Ronnie Fieg is a kid in his own candy store. It’s two days before KITH PARK, the third edition of his annual fashion show that shows off all of the brands offerings for the following year. He’s poring through racks of clothes, excitedly pointing out the details, fabrications, and new iterations of the logo-laden sportswear and footwear that have made him and his label one of New York City’s most talked-about brands.
This season is his most ambitious one yet, as last night’s fashion show revealed three collaborations, one with American prep master Tommy Hilfiger, another with vintage reinterpreter Greg Lauren, and an unprecedented team-up with Italian fashion house Versace. Well, perhaps collaborations is the wrong term.
“I hate the word ‘collabs,’” says Fieg matter-of-factly. He prefers the word “partnerships” to describe his co-branded endeavors, of which there are many. While Hilfiger, Lauren, and Versace have their own dedicated sections of the fashion show, the first will show off KITH’s mainline offerings, with a few select partnerships sprinkled in the looks, which were styled by Eugene Tong.
KITH’s partnerships include capsule collections with Mastermind Japan (a crystal-studded KITH logo rugby), Levi’s, and a New Balance capsule with United Arrows and Japanese label nonnative. It consists of several colorways of the New Balance 997S sneaker along with color-coordinated track suits. Accessories include modular chest rigs with fourdii and several backpacks and pouches done with Eastpak. There’s also a continuation of KITH’s partnership with outerwear company Columbia, and the debut of KITH’s in-house expedition parkas, dubbed the “825” and “930” after the opening dates of KITH’s SoHo and Brooklyn shops.
The universe Fieg has created is inhabited by a wide circle of high-profile associates he keeps close to the vest. It echoes Vin Diesel’s sentiment throughout The Fast and the Furious franchise: He don’t got friends; he got family. Considering KITH’s namesake is derived from the adage “kith and kin,” the approach speaks to Fieg’s desire to create his own unique lane in the industry.
Designer Tommy Hilfiger has been a longtime friend, and even made suits for Fieg’s groomsmen during his wedding. Greg Lauren, whom Fieg described as his favorite designer, has his collection stocked at Fieg’s store. As for the Versace collaboration, that came through Salehe Bembury, Versace’s head of sneaker design.
The show itself took the idea of a theme park ride quite literally. Guests were ushered into a small set of risers at the Duggal Greenhouse, revealing an autumnal set that soon became a wintry wonderland thanks to falling snow. This was where Fieg showed off KITH’s core offerings, before the whirr of motors revealed the audience was sitting on a movable riser.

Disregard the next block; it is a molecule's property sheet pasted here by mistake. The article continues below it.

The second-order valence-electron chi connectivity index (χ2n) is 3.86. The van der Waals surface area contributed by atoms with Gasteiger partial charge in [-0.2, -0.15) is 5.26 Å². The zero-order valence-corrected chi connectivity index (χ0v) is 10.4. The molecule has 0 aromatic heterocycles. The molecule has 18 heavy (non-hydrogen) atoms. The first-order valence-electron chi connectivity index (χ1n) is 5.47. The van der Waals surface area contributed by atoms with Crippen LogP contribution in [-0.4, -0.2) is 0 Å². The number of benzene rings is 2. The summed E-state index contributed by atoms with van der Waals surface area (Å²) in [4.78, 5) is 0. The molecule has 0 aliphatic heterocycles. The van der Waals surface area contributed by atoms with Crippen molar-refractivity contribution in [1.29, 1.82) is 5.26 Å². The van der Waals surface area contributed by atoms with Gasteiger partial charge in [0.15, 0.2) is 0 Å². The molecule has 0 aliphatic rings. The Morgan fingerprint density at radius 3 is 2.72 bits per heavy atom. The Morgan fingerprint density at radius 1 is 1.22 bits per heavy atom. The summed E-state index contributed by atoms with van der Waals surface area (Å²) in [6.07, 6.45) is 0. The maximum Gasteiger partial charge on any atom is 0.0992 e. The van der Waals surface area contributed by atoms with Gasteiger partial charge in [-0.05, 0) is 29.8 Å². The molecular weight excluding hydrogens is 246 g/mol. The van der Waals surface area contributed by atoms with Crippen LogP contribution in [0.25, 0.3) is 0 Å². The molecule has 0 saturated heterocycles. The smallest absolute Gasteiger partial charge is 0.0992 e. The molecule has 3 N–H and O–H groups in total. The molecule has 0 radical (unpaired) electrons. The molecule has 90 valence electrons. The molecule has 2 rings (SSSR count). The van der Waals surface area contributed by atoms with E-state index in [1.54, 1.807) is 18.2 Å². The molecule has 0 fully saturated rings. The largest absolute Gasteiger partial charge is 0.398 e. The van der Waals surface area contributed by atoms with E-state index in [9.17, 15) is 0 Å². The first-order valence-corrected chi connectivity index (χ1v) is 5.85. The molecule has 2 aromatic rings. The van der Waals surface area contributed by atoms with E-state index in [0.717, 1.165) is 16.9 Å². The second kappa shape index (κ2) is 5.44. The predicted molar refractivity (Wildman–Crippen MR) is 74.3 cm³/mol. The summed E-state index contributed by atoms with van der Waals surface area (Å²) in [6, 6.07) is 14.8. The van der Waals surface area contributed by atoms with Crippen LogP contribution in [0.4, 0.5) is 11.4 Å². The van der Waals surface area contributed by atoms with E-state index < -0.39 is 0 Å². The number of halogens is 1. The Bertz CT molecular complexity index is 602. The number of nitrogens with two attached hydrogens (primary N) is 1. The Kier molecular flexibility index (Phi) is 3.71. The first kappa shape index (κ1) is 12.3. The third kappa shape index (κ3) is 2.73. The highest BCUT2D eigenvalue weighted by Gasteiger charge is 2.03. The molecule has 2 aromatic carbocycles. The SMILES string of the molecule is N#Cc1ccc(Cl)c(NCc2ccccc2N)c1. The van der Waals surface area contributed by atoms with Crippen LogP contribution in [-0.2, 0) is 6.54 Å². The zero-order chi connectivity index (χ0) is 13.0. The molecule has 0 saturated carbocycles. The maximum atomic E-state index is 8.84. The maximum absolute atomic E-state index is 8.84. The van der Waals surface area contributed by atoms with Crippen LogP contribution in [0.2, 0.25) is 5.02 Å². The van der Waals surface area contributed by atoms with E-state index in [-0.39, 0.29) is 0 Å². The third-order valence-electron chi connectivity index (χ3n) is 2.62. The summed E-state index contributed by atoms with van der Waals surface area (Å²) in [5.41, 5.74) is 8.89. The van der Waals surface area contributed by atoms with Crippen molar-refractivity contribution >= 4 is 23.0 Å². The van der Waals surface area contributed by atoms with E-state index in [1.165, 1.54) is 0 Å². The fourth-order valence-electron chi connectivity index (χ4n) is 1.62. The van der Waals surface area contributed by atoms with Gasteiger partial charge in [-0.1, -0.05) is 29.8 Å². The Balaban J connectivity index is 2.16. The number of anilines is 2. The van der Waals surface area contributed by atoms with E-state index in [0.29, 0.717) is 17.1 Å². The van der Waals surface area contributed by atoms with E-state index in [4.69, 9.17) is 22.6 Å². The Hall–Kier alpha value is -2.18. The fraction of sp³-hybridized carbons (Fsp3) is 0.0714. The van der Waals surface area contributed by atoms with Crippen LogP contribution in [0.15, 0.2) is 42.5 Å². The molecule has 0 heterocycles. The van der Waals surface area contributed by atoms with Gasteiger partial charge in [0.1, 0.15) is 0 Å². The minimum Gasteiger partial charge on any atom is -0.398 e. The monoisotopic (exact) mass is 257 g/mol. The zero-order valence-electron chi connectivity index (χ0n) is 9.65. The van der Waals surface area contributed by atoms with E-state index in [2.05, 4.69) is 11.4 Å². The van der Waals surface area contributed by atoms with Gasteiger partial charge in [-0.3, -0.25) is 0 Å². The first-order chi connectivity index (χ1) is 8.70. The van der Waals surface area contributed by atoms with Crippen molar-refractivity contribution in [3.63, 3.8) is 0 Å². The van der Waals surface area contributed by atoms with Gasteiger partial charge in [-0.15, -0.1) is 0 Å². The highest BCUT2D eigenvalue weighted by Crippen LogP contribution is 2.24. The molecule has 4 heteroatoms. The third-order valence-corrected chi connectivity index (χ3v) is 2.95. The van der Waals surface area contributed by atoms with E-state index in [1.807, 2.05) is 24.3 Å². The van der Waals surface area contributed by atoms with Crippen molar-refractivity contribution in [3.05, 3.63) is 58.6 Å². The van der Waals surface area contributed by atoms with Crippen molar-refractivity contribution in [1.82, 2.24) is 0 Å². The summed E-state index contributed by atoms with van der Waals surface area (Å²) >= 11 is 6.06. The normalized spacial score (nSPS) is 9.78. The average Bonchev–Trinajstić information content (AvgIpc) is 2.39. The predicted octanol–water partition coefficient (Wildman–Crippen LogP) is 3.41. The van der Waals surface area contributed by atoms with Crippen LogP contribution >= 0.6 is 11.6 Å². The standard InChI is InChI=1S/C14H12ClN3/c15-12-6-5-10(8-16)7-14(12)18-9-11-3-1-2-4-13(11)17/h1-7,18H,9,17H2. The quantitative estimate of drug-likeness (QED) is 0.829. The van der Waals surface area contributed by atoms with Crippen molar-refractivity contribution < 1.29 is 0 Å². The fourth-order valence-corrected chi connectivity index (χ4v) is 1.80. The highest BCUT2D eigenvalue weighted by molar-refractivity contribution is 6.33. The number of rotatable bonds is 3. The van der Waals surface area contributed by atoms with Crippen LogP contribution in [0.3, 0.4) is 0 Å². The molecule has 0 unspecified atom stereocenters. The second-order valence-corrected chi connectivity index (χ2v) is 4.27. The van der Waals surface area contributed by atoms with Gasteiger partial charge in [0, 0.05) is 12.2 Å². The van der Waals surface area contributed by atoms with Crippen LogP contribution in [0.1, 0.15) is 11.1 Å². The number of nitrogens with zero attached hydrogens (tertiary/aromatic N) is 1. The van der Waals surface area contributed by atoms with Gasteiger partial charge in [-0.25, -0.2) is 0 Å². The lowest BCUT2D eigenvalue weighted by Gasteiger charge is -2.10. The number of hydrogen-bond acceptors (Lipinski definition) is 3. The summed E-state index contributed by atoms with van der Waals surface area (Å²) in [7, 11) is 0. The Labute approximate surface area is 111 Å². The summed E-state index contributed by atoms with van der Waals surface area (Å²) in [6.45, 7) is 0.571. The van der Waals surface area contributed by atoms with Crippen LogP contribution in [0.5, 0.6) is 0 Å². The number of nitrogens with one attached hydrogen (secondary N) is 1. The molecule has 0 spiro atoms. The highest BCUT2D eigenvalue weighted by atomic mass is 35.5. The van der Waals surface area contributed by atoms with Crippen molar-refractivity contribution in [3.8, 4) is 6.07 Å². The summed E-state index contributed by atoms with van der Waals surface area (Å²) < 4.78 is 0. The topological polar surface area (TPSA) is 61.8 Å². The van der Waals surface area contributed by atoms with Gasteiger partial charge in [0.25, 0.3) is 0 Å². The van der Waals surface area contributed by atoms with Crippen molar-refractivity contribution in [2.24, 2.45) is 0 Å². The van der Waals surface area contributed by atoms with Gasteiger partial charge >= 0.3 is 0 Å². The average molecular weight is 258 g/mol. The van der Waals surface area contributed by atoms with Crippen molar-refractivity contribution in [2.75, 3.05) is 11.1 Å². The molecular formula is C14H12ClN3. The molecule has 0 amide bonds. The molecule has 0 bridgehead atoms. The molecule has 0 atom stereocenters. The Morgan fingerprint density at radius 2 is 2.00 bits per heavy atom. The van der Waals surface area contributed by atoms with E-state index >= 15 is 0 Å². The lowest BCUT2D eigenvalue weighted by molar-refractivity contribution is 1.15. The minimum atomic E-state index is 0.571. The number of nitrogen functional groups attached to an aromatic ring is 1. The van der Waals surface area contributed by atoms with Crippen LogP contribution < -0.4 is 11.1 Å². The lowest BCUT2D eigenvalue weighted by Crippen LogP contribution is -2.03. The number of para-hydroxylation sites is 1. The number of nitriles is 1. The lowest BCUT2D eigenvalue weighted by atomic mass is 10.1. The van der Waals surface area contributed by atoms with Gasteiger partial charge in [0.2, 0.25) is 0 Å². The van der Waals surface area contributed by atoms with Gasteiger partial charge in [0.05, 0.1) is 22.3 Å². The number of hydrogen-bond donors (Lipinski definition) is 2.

The environments of the show included a detailed library to showcase the Tommy Hilfiger collection, and a stage with three settings that spoke to the inspiration behind Greg Lauren’s collaborative effort. That included a rugby team, a sports car, a cozy fireplace, and Lauren’s trademark patchwork tent. It loosely told a story of college students going to war and returning home.
The last environment looked like something out of American Horror Story, revealing the Versace Medusa head with the KITH logo across its eyes. Behind an iron gate models stood with their heads covered in hooded cloaks, before slowly taking them off to reveal the looks—the first of which was modeled by Bella Hadid.
KITH’s interpretation of Versace’s codes include several sneakers, like a high-top winterized take on Salehe Bembury’s “Chain Reaction” shoe designed with 2 Chainz, and a hiking-inspired boot-turned-sneaker inspired by an archival boot by Gianni Versace. Bembury credits the latter silhouette to KITH’s Thomas Cykana, who works with Ronnie Fieg on the label’s special projects. It comes in a mid-top version that hews closely to the original, and a low-top reinterpretation that speaks to today’s chunky sneaker climate.
The end result was a wild ride not just through Fieg’s mind, but the deliberate and painstaking work ethic that has gotten him to where he is. Back in the showroom, he made sure to pay attention to every stitch in the clothes down to the way the looks were styled—even picking up stray bits of string that had found their way onto a hoodie or rugby shirt. It’s the kind of meticulous mindset one might imagine Willy Wonka might have before inviting you on a tour of his chocolate factory, and wowing you every step of the way.
Now check out John Elliott’s Los Angeles-inspired Spring/Summer 2019 collection.